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Beyond health: Climate change & air pollution impact preterm birth rates

Beyond health: Climate change & air pollution impact preterm birth rates

In a new report titled “Born Too Soon: Decade of Action on Preterm Birth”, the World Health Organization (WHO) and the United Nations Children’s Fund (UNICEF) have sounded the alarm on the global crisis of little-recognized preterm birth.

Alarming rates: premature birth and infant mortality

The report reveals that preterm birth rates have remained unchanged over the past decade in all regions of the world. Shockingly, every two seconds, a baby is born prematurely, while every 40 seconds, one of those babies dies.

Adding to the seriousness of the problem is the inequitable coverage and the challenges faced by the most vulnerable populations. Approximately 1 in 10 premature babies are born in the ten most fragile countries affected by humanitarian crises, where accessing adequate care is particularly difficult.

Professor Bo Jacobsson, Director of FIGO Maternal and Newborn Health Division, emphasizes the role of health professionals in multi-stakeholder efforts to prevent preterm birth and ensure women and families receive high-quality care and person-centred. The joint statement calls on governments to support these efforts and invest in strengthening the health workforce to ensure comprehensive and respectful care that reaches all mothers and families.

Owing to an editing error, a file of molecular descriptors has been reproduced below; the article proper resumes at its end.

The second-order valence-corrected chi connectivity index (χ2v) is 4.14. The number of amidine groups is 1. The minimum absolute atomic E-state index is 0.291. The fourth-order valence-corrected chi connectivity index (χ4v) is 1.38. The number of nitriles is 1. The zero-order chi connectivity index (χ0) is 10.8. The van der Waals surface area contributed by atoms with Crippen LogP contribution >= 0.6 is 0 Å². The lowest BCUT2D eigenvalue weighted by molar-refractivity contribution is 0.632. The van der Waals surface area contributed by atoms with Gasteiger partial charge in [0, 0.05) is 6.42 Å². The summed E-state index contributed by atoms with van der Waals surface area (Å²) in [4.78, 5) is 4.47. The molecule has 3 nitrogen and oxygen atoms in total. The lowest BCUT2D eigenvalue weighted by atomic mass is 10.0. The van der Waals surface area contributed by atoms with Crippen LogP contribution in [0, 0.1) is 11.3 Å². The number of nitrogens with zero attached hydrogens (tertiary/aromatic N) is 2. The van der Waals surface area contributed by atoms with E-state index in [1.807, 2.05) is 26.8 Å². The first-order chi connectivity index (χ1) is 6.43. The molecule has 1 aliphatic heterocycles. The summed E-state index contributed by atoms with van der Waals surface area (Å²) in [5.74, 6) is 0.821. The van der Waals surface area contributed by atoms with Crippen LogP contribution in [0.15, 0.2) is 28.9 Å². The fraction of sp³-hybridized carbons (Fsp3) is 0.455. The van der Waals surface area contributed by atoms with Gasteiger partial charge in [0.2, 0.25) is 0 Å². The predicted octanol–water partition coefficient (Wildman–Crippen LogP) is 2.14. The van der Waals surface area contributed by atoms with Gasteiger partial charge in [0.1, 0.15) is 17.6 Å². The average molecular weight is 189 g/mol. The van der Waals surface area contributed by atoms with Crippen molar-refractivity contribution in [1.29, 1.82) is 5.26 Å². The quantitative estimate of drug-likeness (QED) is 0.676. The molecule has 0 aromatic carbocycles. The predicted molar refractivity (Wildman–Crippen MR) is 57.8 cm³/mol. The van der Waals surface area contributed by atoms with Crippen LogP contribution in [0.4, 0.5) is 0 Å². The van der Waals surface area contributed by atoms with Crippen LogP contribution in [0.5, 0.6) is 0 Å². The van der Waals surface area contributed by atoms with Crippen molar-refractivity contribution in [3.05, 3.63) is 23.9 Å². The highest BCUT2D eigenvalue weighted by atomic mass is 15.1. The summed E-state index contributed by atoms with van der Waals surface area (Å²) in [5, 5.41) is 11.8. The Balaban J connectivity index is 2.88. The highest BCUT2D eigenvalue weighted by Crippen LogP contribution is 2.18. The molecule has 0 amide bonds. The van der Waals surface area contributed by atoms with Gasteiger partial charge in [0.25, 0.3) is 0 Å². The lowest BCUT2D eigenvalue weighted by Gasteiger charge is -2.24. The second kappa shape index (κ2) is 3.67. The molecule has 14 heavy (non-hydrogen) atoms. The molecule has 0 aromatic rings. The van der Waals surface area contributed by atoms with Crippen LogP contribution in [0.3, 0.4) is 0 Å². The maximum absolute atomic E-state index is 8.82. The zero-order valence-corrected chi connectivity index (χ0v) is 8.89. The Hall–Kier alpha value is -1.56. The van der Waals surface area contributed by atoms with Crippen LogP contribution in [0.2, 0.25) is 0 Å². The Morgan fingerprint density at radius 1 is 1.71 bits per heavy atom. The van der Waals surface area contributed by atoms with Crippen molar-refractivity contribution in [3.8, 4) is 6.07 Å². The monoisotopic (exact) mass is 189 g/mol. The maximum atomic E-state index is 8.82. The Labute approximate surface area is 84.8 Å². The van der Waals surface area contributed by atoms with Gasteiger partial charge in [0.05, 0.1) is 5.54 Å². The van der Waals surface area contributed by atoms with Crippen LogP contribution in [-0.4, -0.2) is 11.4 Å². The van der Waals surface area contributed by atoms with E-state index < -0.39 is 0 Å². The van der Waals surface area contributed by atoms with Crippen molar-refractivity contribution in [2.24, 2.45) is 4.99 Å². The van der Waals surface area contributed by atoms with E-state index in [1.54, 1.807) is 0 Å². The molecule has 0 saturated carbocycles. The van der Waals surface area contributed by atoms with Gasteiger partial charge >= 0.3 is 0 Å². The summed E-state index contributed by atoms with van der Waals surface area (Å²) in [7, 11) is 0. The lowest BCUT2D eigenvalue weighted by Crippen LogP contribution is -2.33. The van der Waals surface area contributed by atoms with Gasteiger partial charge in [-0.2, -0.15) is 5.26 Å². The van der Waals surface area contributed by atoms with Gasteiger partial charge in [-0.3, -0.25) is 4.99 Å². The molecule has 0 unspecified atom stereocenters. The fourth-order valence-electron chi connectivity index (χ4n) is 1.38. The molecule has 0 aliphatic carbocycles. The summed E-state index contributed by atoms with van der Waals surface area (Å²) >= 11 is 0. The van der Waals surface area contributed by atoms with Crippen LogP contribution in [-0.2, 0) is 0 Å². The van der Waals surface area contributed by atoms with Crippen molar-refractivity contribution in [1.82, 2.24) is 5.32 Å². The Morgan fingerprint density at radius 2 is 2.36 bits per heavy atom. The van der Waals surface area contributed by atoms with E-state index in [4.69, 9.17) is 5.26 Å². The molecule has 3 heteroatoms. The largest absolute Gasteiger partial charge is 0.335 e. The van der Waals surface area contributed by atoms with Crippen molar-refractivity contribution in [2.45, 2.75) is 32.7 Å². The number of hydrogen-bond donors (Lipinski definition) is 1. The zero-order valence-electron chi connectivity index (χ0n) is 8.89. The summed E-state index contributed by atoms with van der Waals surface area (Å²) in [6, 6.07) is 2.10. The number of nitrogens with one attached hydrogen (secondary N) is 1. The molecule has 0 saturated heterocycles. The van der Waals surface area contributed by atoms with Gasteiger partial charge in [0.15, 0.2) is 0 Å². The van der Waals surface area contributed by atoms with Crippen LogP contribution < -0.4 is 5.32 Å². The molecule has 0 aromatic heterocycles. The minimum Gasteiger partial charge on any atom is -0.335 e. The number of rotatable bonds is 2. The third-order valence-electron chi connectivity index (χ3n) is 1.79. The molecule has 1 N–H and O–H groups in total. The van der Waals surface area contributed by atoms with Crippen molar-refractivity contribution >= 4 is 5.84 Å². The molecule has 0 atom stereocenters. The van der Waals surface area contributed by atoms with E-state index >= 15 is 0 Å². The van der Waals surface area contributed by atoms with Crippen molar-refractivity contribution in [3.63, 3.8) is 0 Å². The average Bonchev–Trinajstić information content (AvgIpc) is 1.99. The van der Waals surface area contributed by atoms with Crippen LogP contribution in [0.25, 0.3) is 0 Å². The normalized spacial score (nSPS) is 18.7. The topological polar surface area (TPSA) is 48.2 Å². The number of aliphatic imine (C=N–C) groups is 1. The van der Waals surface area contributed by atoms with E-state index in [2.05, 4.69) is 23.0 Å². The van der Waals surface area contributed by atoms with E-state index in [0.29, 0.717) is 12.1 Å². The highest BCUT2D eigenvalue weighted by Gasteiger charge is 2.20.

Global disparities in preterm birth

Preterm birth is now the leading cause of infant death, accounting for more than 20% of all deaths before the age of five. Survivors of preterm birth often face lifelong health consequences and increased risks of disability and developmental delays.

Alarmingly, only 1 in 10 extremely premature babies (<28 weeks) survive in low-income countries, compared to more than 9 in 10 in high-income countries. These glaring disparities are rooted in race, ethnicity, income, and access to quality care, even in high-income countries.

South Asia and sub-Saharan Africa have the highest rates of preterm birth, with more than 65% of preterm births in these regions. Premature babies in these areas face the highest risk of mortality. The report also highlights the combined effects of conflict, climate change, environmental damage, the COVID-19 pandemic, and the rising cost of living, which further increase the risks for women and babies around the world. For example, it is estimated that air pollution contributes to six million premature births a year.

Preterm Birth: Preventable and Devastating

Dr. Chandrakant Laharia, a public health expert interviewed by The New Indian Express, a significant number of preterm births can be prevented through appropriate scientific medical interventions.

He said that risk factors such as inadequate or late medical care during pregnancy, high blood pressure, obesity and being underweight are more prevalent in low- and middle-income countries, which also report the highest number of deaths related to preterm birth.

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